It might work because the gun is a fast shooter. The lack of muzzle rise on the full-size version was expected, but the same can be said for the sub-compact model as well, which has the more typical Browning action. Each version of this gun is smooth and easy to use. I was able to see the front sight throughout the entire recoil cycle.

The heavy slide must be a major part of it. Although it works, it’s not pretty. The PX4 Storm should become a more popular pistol because of all its features, including the price, performance, and options. It may be because of the large slide, which I find just plain ugly.

It’s not the finish. The proprietary Bruniton coating, which is non-glare, is applied throughout. This gun has no tool marks or uneven spots. I would not expect it to have any tool marks or rough spots because it’s a Beretta.

There’s also that huge slide that sits on top of the small frame. This gives the gun an almost pit bull appearance. It gives the pistol a pit bull look. I dare.

This Beretta may remind you of a High Point.

Beretta PX4 Storm (R) next to a Beretta 92 (L)

This is not the end of it, but those wing-like, ambidextrous safetyties make the otherwise thin model too wide. The compact model is a good example. It is similar in size to the GLOCK 19. The specifications show that the Beretta is wider. This is due solely to the widths of the safeties. Both guns have almost the same slide width.

Flat tops are the norm on the PX4 Storm’s slide. Flat-top slides are my favorite. It drives my eyes to the sights. It also contributes to the pistol’s blocky appearance.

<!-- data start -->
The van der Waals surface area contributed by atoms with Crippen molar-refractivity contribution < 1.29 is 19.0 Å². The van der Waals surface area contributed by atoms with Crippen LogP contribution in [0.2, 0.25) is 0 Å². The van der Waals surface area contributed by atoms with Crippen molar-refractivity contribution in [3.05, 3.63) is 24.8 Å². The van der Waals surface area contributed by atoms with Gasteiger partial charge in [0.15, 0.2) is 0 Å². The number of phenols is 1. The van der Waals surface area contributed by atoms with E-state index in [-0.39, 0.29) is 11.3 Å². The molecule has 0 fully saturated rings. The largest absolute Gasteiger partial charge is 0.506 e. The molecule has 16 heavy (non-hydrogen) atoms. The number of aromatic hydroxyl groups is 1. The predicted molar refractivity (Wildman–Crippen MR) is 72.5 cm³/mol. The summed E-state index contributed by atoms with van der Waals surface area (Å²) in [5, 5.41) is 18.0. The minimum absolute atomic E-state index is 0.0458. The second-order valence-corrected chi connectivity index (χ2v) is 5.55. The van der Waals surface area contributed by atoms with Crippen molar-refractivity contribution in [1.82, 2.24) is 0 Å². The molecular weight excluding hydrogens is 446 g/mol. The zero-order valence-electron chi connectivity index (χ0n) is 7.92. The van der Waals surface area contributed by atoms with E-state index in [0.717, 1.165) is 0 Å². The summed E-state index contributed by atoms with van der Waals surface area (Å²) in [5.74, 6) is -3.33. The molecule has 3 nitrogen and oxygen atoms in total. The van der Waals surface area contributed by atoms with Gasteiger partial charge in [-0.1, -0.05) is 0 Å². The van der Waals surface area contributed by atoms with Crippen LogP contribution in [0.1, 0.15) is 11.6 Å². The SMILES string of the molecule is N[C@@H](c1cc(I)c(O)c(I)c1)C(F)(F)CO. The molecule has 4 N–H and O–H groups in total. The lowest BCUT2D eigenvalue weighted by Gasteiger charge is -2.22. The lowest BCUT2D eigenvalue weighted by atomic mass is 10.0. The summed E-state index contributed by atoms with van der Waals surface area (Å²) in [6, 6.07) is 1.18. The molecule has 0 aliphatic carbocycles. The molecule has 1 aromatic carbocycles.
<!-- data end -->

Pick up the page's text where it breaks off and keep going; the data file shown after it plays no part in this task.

All three models have a strange grip. The handle on the polymer frame is quite small in comparison to the large metal slide on 92. It looks as though the grip extends from the frame. It’s actually angled back and does swell slightly at the palm.

This gun is much more comfortable than the 92 series. It fits smaller and medium-sized hands well. You might find that the grip is too narrow for your hands if you have larger hands. The full length will also be shorter.

Beretta has included a complete set of backstraps for all sizes in its pistol. Replacing the backstrap is easy with just a bar to pull in the magazine well. It is definitely worth the time to find the right one. The backstraps don’t make the pistol thicker. They simply add width to your grip, which increases the length of your pull. This pistol is not the right one if you want the same feel as the 92 series.

The front and back straps are nicely textured and there is plenty of room for three fingers underneath the gun. Do you mean all three? The subcompact is not the only one?

Here’s some Italian design genius that I haven’t seen on any other pistols. On the standard Sub Compact

Sig Sauer P320 (9mm)

 You can’t get enough of the strength and maneuverability this model wields. Little wonder the Navy Seals carry the P226 as a sidearm. It comes with a clear night sight, hard but durable anodized aluminum frame, and a glowing Nitron – coated stainless steel slide with 15 rounds. The concealed size is not a problem but an additional advantage of its P320 Compact holster.

The versatile new striker-fired SIG Sauer 320 is a new line of guns from the New Hampshire manufacturer. A single “pistol”, with three different grip sizes, can be transformed into a full-size handgun or a compact or subcompact one.

They have the SIG look: a blocky slide that sits well above the receiver, a gracefully shaped butt section, and simplified controls. There is a strong family connection which means the New Hampshire designers have a new series to consider.